- How do Detroit's creditors make up their losses? The lenders and bond holders to whom Detroit owes money have their own obligations to meet. If they are caught seriously short by Detroit's bankruptcy, then there could be a ripple effect of other defaults.
- What are pensioners going to do? While private employees have largely been set adrift on the uncertain waters of defined contribution plans over the past three decades, public employees have enjoyed the certainty of defined benefit plans. Detroit's bankruptcy could undermine that certainty, and add to America's already troubling retirement crisis.
- Will lenders become more reluctant? As it stands now, banks already have very low ratios of loans to deposits, meaning they have little incentive to attract more deposits. If high-profile loan defaults make banks even more skittish about lending, it could result in a worst-of-both-worlds scenario for consumers, where loan rates go up while rates on savings and money market accounts and stay near zero.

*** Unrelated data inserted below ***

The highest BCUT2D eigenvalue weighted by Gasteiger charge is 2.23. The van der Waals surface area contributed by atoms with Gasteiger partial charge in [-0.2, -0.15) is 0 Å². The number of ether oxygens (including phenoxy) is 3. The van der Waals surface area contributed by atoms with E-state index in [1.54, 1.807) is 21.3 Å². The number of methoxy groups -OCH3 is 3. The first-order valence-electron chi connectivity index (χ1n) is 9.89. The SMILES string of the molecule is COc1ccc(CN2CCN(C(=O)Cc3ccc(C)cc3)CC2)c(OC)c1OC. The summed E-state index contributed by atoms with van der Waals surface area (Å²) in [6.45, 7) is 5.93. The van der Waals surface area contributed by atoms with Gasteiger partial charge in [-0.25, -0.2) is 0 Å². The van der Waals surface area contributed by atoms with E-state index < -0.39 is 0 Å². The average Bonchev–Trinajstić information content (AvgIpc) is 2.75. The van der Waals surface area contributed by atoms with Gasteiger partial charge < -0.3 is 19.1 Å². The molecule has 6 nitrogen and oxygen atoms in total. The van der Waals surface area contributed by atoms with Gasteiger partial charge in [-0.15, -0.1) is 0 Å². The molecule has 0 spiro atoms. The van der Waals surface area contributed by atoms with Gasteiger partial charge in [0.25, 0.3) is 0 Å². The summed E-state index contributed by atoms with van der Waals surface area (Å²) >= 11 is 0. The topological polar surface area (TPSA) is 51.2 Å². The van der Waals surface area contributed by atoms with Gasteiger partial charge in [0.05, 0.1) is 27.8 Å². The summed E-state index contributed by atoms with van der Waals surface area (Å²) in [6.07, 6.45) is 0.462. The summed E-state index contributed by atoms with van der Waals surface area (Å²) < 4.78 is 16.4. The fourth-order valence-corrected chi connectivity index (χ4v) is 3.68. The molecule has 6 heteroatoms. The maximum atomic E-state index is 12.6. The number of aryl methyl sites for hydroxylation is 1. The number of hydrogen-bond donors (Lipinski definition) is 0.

From Wall Street to the European Union, the domino effect when one of a series of interdependent entities gets in financial trouble has been painfully evident in recent years. With its bankruptcy announcement, Detroit becomes the latest domino to wobble. How far it tips over and how many other dominoes it takes with it will be an important story in the second half of 2013.
July 18, 2013
For the past couple of months, the narrative describing the outlook for interest rates has centered around economic growth and the Federal Reserve's reaction to that growth. Now inflation has added a new and potentially ugly twist to that narrative.